In “On Truth and Lie in an Extra-Moral Sense,” Nietzsche writes of how language generates meaning.  Words are simply metaphors which enforce the illusion of a world constructed through language.  Words then come to replace the signified, reducing them to generalizations or categorizations.  In order to operate in a way we deem cohesive, we depend upon these abstractions to navigate the sensual world.  Nietzsche calls truth “[a] mobile army of metaphors, metonyms, and anthropomorphisms—in short, a sum of human relations which have been enhanced, transposed, and embellished poetically and rhetorically, and which after long use seem firm, canonical, and obligatory to a people: truths are illusions about which one has forgotten that this is what they are” (Nietzsche, 3).  Eventually, language becomes so stale that we forget words are an invented metaphor for the actual thing itself.  Speaking of a deaf man who has never experienced sound, Nietzsche writes, “[p]erhaps such a person will gaze with astonishment at Chladni’s sound figures; perhaps he will discover their causes in the vibrations of the string and will now swear that he must know what men mean by ‘sound'” (2).  Nietzsche suggests that this is the way all of us experience language; namely, we believe we have experienced the things of which we speak, and yet we possess nothing of these things except the metaphors we use to describe them.  Through Nietzsche’s understanding of language, we learn that the individual is invented through thought.  But what happens to thought when language as we know it ceases to exist?

This question reminds me of Werner Herzog’s documentary Land of Silence and Darkness (1971), in which a deaf-blind woman, Fini Straubinger, communicates with other deaf-blind people to create a dialogue amongst the community.  Straubinger communicates with others through a learned system of touch symbols on the palm of the hand. The film pushes its audience to question the nature of thought and communication in the sense we take for granted.  In one scene we visit a home for boys who were born deaf and blind.  The boys range in abilities. Some have their own system of communication similar to the palm touch, and are responsive to external stimuli. Others, to an outsider, may appear to remain within their own realm of existence.  One boy cries out with apparent glee when he turns the knob to the shower and feels water spray down on his head. Another stares off into space as he hits a rubber ball against his forehead. How does one make “sense” of this? How might one “classify” these behaviors?  And where do we locate ourselves in relation to them? The urge to define the anomaly is a way of containing it in order to preserve our seat in the center of the universe.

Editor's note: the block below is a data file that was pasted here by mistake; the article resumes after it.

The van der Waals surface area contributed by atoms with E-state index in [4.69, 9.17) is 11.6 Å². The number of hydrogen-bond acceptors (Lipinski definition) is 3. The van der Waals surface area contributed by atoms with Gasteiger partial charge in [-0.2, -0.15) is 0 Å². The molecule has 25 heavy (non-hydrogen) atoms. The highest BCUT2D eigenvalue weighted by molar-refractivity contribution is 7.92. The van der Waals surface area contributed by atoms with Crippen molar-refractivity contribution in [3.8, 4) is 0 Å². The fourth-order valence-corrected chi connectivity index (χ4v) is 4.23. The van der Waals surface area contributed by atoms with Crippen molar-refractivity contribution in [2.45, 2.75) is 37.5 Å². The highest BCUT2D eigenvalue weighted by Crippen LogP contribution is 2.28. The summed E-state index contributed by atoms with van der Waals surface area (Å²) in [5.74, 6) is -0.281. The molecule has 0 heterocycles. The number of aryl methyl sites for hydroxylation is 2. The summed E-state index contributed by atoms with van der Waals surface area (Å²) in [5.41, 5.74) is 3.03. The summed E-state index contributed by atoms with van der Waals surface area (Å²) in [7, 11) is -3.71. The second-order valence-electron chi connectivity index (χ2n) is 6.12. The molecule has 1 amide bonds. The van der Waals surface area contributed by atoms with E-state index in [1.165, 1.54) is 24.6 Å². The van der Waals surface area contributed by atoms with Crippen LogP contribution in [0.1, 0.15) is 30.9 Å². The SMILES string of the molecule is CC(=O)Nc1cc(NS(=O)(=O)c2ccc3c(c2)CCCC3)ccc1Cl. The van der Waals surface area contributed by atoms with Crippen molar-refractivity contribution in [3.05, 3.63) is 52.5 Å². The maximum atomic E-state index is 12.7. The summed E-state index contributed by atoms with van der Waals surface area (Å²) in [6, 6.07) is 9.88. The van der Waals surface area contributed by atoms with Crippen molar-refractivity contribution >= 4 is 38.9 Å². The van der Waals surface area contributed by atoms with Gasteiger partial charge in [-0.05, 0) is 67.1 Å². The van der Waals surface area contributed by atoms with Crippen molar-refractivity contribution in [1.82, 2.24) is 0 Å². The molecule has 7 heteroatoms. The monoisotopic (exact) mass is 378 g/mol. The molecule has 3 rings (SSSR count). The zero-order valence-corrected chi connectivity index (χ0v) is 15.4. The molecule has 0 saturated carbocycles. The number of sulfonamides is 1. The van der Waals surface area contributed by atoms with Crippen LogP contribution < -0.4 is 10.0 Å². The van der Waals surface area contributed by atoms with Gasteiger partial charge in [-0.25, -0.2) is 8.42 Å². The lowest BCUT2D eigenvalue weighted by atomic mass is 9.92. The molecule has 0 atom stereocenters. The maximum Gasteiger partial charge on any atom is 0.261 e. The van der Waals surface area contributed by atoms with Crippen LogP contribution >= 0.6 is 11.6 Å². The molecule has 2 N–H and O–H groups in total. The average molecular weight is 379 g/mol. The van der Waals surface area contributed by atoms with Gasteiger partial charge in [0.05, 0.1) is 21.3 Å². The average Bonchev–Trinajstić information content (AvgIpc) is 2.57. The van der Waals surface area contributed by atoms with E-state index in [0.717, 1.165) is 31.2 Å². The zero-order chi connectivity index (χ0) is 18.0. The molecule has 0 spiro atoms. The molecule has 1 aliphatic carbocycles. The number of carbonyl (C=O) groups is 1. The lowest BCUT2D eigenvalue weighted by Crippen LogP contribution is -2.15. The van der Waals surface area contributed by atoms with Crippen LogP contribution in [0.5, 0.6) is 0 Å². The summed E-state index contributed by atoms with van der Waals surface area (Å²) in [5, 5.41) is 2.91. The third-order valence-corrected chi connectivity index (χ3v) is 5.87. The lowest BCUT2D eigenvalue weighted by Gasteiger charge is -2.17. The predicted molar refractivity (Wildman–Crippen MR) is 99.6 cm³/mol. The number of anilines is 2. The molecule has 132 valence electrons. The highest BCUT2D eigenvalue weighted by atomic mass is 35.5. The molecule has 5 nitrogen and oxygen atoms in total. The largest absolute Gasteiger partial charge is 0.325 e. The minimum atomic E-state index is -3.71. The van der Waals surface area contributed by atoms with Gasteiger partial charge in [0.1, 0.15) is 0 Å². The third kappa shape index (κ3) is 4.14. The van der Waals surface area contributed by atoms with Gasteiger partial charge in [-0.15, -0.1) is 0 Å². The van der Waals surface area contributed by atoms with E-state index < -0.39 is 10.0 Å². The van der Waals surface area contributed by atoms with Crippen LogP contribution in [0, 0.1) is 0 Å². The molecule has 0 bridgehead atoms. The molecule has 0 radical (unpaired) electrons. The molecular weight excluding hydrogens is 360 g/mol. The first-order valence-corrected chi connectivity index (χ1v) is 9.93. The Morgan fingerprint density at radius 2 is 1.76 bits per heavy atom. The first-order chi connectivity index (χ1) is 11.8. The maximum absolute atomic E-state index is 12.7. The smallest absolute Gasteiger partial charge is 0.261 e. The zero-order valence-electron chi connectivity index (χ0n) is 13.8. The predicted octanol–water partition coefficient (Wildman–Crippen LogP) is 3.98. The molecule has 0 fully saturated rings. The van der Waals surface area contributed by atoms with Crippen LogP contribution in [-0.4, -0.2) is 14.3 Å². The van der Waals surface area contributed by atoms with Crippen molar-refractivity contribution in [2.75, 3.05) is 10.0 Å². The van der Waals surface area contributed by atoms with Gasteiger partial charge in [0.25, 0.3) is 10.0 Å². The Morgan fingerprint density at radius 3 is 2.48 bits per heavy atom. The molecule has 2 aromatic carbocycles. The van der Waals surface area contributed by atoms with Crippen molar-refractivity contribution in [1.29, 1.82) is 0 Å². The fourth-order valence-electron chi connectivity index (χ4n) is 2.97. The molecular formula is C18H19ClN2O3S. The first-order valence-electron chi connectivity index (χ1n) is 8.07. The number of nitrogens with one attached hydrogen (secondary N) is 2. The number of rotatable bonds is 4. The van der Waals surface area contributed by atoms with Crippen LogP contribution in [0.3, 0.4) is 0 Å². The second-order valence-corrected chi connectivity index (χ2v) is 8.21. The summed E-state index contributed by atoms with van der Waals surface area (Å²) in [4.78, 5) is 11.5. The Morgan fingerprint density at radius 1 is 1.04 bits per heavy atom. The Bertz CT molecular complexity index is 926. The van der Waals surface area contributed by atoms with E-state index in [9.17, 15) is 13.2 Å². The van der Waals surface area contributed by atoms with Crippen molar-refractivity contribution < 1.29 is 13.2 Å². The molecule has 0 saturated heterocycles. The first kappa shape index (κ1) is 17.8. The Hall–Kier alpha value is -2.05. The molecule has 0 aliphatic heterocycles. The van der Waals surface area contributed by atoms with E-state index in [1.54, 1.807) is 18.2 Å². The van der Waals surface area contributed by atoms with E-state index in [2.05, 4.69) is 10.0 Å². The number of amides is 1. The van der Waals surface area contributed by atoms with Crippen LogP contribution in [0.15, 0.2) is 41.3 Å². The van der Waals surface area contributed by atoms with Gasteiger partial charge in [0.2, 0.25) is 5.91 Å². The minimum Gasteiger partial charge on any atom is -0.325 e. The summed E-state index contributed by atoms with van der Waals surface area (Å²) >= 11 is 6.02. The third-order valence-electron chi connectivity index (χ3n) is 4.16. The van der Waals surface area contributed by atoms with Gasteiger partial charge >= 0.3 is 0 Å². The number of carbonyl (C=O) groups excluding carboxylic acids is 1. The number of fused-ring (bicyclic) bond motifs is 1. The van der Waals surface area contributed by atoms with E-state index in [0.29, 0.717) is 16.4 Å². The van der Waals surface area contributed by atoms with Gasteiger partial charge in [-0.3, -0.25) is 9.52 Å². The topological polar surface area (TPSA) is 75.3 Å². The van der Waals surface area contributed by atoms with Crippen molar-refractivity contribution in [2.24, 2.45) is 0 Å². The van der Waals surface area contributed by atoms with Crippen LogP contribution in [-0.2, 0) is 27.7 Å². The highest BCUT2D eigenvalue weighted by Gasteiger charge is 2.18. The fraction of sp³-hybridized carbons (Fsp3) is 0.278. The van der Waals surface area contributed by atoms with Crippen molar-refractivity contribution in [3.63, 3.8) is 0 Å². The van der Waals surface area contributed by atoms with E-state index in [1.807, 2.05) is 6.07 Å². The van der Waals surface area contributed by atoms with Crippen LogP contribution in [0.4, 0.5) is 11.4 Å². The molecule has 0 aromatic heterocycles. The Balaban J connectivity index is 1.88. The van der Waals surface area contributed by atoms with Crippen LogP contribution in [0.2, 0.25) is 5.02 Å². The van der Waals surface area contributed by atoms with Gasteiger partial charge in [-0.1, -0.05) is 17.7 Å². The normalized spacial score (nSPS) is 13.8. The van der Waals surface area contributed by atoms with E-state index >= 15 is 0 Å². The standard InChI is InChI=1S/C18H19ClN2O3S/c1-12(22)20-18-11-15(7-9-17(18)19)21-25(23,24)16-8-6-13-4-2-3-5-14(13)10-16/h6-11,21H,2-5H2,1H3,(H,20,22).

We learn from Nietzsche that it is irrelevant to ask which world view is the most “valid.” Of course, humans construct what it means to be human: the definition of man is created by man.  Nietzsche understands that people anthropomorphize the world in order to accommodate it to our human-centric perspective.    He reminds us, “[a]t bottom, what the investigator of such truths is seeking is only the metamorphosis of the world into man” (4).  We create an arbitrary system of categorizations in order to fit nature into our schema.  Language is the thing that situates us, locates us, maps us.  In this way, we become definable.  It provides a context in which we may conceive of ourselves.  This human desire to create a system of relations — the need to name something — is challenged by those who do not use language in the expected way. If it is not the ability to express ourselves through the senses that defines us as humans, then what is it? When confronted with individuals whose qualities that lie outside the norm, we are forced view the world through a foreign lens which makes us alien to our own existence. This is why individuals who are different are so often placed in the category of “the other” and are estranged from society.    Anomalies throw us off the map; they challenge our preconceived idea of what it means to be human.  In Herzog’s film, he pushes us to step outside the boundaries of the maps we have drawn for ourselves.





Friedrich Nietzsche, “On Truth and Lie in an Extra-Moral Sense,” trans. Walter Kauffman and Daniel Breazeale, at <–inactive/405/September13/Nietzsche.pdf&gt;.   Fragment, 1873: from the Nachlass.


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